TERRY DULLUM: The Dullum File — To Re-Read Or Not To Re-Read

It doesn’t happen very often, but I’m re-reading a novel I read years ago.  It’s not just any novel.  It’s “To Kill a Mockingbird.” It’s not for nothing that Harper Lee won the Pulitzer Prize for it.

mockingbirdLike much of the reading public, I’m looking forward to the publication of Lee’s “Go Set a Watchman in July.”  But July is a long time to wait, so I decided to pick up “Mockingbird” in the meantime. I’ve been rewarded with an reading experience so good it brought tears to my eyes.

All of which got me thinking. I haven’t re-read many books in my life.  There’s so much to read for the first time. To the best of my knowledge I’ve never read anything by Marcel Proust or William Faulkner, for example.  I’ve tried and failed to get through epics like “Moby Dick” and “War and Peace.” My Goodreads list is embarrassingly thin, I’m afraid.  Not many classics on it.

Now that I’m not reading the news (out loud) to people on television, I have a little more time, in between cleaning up cat vomit, to re-read some of the books I’ve been missing.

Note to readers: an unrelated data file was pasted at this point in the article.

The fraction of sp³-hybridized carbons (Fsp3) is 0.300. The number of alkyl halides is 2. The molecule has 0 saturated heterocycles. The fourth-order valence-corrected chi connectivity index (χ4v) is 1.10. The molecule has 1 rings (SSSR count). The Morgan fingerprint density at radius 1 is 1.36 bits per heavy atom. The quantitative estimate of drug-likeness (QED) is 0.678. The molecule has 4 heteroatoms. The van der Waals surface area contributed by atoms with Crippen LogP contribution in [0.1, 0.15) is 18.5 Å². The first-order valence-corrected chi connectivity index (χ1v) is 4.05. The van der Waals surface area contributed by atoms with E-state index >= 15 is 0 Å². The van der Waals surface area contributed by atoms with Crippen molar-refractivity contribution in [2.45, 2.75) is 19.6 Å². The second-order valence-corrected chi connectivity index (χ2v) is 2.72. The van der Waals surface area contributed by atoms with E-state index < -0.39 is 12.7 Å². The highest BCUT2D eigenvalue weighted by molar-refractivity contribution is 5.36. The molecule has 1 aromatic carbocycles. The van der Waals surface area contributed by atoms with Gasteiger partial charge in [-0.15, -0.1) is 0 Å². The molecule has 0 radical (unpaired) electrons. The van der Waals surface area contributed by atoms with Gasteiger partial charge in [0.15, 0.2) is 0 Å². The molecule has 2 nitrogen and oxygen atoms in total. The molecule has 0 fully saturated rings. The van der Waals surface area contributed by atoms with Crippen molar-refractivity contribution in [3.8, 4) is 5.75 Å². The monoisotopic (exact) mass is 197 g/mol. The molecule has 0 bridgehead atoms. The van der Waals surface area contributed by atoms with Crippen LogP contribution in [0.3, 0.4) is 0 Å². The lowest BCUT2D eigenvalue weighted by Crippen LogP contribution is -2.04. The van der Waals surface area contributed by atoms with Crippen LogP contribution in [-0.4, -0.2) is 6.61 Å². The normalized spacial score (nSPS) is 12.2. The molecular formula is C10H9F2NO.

Mark Twain’s  “The Adventures of Huckleberry Finn” and “A Confederacy of Dunces” by John Kennedy Toole have been on my re-reading bucket list for a long time.  But, what else?

I did what I always do in times like this.  I asked my Facebook friends. They came through with a (very good) re-reading book list. Now, I’m even more conflicted. Here’s just a small sample.

— “In Cold Blood” by Truman Capote.

— “Lonesome Dove” by Larry McMurtry.

— “A Prayer for Owen Mean” by John Irving.

— “The Color Purple”  by Alice Walker.

— “The Velveteen Rabbit”  by Margery Williams.

— “The Hobbit” by J.R.R. Tolkien.

— “Fear and Loathing on the Campaign Trail ’72″ by Hunter S. Thompson.

— “The Anarchist’s Cookbook” by William Powell.

— “Ulysses” by James Joyce.

— “The Shack” by Wm. Paul Young.

— “Giants in the Earth” by Ole Edvart Rolvaag.

—  “The Catcher in the Rye” by J.D. Salinger.

— “Catch-22 by Joseph Heller”.

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